Even after so many words, I know I haven't written half of what I wanted to, but I'm not quite sure how to write it. Just know that today was a good day. It was one of those life-changing days -- the kind that make me feel like I'm one step closer to knowing God, if that makes sense. I was quiet for most of the day, but my mind was racing.


Thing I'm thankful for: The Book of Mormon

7 Comments:

Blogger big C said...

quantification is what gives science rigor. This gives you access to the power of mathematics, where you can see trends that are not obvious, and formulate new relationships based on theory, and then test those relationships against experimental data. For instance, without mathematics, physics would still be a branch of Greek philosophy, modern engineering and the technology it produced would not exist.

3:34 AM  
Blogger Amanda Leigh said...

Dear Sara,
You're fantastic. Thanks for sharing! I loooved this entire post.

11:50 AM  
Blogger cardlady said...

So THAT was my problem in measurements in high school testing. ASking me all those nonsensical things, instead of the important things about life, which I DID remember! hahahahahha Great smart post SA. Love YOU and your brain and your beauty! MOM

12:25 AM  
Blogger Petey A said...

As big C said, there's great value in quantifiable things. But, as we discussed in brief last night, there are things that we quantify because that's the only way our society (or, at least, the scientific parts of it) knows how to process information. Qualification is subjective, so it's not repeatable without variance in results. Since we want facts and not reasonable guesses (see http://derekbruff.org/blogs/tomprof/2012/02/16/tp-msg-1153-the-power-of-mindful-teaching/ for an interesting discussion on this topic), we reject qualification - even when qualification is the most accurate way to measure something.

I think we also refuse to accept that some things may not be measurable. If science can't solve it (and by science, we mean the science we've been discussing that relies solely on quantification), we assume that it can't be solved. The divine nature within us can't accept these limitations. If we don't accept our faulty assumption about being able to measure everything, we'll conclude that we must be able to measure things and keep working with poor approximations of our real goals.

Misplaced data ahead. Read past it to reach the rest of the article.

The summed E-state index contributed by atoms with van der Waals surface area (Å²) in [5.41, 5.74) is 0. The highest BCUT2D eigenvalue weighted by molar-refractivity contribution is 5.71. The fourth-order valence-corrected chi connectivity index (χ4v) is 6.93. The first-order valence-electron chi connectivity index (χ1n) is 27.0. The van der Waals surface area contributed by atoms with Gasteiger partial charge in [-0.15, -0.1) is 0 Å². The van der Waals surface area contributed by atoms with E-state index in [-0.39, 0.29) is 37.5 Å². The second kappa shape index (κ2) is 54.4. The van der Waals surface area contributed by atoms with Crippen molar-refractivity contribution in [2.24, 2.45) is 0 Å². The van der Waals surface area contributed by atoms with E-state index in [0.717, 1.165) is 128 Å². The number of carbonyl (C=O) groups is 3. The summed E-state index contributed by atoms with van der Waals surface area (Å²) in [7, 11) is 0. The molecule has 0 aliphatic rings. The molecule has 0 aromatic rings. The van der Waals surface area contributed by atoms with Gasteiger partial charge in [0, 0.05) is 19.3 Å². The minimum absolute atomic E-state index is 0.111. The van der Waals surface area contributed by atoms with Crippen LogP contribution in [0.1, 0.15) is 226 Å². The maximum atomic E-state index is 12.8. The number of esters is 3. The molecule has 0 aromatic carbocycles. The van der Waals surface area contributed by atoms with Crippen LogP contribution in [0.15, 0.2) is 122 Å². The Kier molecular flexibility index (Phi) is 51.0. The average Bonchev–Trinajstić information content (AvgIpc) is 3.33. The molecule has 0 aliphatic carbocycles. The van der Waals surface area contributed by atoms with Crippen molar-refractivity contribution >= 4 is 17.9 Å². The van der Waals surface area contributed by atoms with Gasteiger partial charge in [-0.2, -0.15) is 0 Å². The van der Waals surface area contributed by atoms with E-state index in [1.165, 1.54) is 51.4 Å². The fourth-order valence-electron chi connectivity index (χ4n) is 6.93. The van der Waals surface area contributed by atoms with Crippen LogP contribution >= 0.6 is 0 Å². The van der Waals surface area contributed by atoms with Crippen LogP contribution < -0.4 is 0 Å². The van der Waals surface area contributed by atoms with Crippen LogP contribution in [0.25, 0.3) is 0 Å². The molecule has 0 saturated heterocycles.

2:19 PM  
Blogger Sara said...

Sure, sure -- There's value in quantifying things. But the assumption that quantitative results always yield facts is . . . well, quite presumptuous. I have problems with qualitative research as well, but something I really admire about qualitative researchers is that they seem clued into this problem I'm talking about -- that not everything is measurable in an explicit way, nor should it be.

Also, I think, as a Mormon, we HAVE to accept the limitations of quantifying and empiricism. There are some things we can't know through those avenues. What I'm wondering is, what is the best way to combine the two approaches to come up with something closer to the truth? Is it possible, even? On this earth, I mean?

2:31 PM  
Blogger Petey A said...

Right. As I said last night, I believe that some of the most important things in life aren't, in fact, measurable. Evidence indicates that trying to measure the unmeasurable gives results that are mixed at best; at some point, our measurements take us away from what we actually want.

As for how to balance things, I advocate the habit of asking questions like, "What am I measuring? What do I actually want? Are they the same? What differences exist? How can I compensate for them?" We also have to deal with the fact that we'll have to guess. We have to use our gut. We can't prove in advance that our decisions will turn out right when we can't measure and experiment. But life involves that sort of leap and we have to learn to do it well.

2:42 PM  
Blogger Sara said...

Hm. "We can't prove in advance that our decisions will turn out right when we can't measure and experiment. But life involves that sort of leap and we have to learn to do it well."

I like that. :)

2:53 PM